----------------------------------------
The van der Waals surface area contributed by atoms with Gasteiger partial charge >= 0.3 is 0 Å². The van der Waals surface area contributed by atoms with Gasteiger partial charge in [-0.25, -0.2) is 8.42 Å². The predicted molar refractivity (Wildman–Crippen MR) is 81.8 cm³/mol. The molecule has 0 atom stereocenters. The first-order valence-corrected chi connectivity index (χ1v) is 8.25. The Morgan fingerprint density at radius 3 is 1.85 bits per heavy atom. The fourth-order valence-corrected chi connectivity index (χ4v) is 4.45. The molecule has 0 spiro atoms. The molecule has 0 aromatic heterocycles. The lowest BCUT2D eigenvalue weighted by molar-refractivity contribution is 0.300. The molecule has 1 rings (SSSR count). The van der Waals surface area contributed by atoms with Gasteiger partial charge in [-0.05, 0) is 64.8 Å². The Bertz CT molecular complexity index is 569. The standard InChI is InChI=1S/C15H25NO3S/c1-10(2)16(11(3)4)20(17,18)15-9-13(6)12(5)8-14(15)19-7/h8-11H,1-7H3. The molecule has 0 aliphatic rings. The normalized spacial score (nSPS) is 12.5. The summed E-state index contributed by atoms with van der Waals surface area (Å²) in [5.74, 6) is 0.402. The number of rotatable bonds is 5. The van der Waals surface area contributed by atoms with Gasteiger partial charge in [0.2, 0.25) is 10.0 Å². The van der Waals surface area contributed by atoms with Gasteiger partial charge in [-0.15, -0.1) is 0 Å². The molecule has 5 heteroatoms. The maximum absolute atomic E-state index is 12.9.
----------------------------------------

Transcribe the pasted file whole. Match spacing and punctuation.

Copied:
The van der Waals surface area contributed by atoms with Gasteiger partial charge >= 0.3 is 0 Å². The van der Waals surface area contributed by atoms with Gasteiger partial charge in [-0.25, -0.2) is 8.42 Å². The predicted molar refractivity (Wildman–Crippen MR) is 81.8 cm³/mol. The molecule has 0 atom stereocenters. The first-order valence-corrected chi connectivity index (χ1v) is 8.25. The Morgan fingerprint density at radius 3 is 1.85 bits per heavy atom. The fourth-order valence-corrected chi connectivity index (χ4v) is 4.45. The molecule has 0 spiro atoms. The molecule has 0 aromatic heterocycles. The lowest BCUT2D eigenvalue weighted by molar-refractivity contribution is 0.300. The molecule has 1 rings (SSSR count). The van der Waals surface area contributed by atoms with Gasteiger partial charge in [-0.05, 0) is 64.8 Å². The Bertz CT molecular complexity index is 569. The standard InChI is InChI=1S/C15H25NO3S/c1-10(2)16(11(3)4)20(17,18)15-9-13(6)12(5)8-14(15)19-7/h8-11H,1-7H3. The molecule has 0 aliphatic rings. The normalized spacial score (nSPS) is 12.5. The summed E-state index contributed by atoms with van der Waals surface area (Å²) in [5.74, 6) is 0.402. The number of rotatable bonds is 5. The van der Waals surface area contributed by atoms with Gasteiger partial charge in [0.2, 0.25) is 10.0 Å². The van der Waals surface area contributed by atoms with Gasteiger partial charge in [-0.15, -0.1) is 0 Å². The molecule has 5 heteroatoms. The maximum absolute atomic E-state index is 12.9.